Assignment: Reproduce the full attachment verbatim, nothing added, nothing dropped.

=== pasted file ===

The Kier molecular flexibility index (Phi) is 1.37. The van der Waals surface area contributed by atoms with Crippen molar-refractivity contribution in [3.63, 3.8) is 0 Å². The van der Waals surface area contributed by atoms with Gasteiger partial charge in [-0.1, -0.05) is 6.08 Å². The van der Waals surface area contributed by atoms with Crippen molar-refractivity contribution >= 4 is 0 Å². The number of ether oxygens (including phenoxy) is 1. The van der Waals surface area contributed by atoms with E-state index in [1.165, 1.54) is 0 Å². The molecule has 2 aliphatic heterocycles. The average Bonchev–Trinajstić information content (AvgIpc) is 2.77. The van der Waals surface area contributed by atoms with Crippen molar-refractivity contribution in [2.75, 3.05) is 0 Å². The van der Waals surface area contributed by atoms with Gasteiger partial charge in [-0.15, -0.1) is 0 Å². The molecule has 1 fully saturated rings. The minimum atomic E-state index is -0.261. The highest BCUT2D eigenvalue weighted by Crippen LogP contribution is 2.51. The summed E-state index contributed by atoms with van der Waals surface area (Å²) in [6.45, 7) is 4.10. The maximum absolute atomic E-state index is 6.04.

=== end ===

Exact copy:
The Kier molecular flexibility index (Phi) is 1.37. The van der Waals surface area contributed by atoms with Crippen molar-refractivity contribution in [3.63, 3.8) is 0 Å². The van der Waals surface area contributed by atoms with Gasteiger partial charge in [-0.1, -0.05) is 6.08 Å². The van der Waals surface area contributed by atoms with Crippen molar-refractivity contribution >= 4 is 0 Å². The number of ether oxygens (including phenoxy) is 1. The van der Waals surface area contributed by atoms with E-state index in [1.165, 1.54) is 0 Å². The molecule has 2 aliphatic heterocycles. The average Bonchev–Trinajstić information content (AvgIpc) is 2.77. The van der Waals surface area contributed by atoms with Crippen molar-refractivity contribution in [2.75, 3.05) is 0 Å². The van der Waals surface area contributed by atoms with Gasteiger partial charge in [-0.15, -0.1) is 0 Å². The molecule has 1 fully saturated rings. The minimum atomic E-state index is -0.261. The highest BCUT2D eigenvalue weighted by Crippen LogP contribution is 2.51. The summed E-state index contributed by atoms with van der Waals surface area (Å²) in [6.45, 7) is 4.10. The maximum absolute atomic E-state index is 6.04.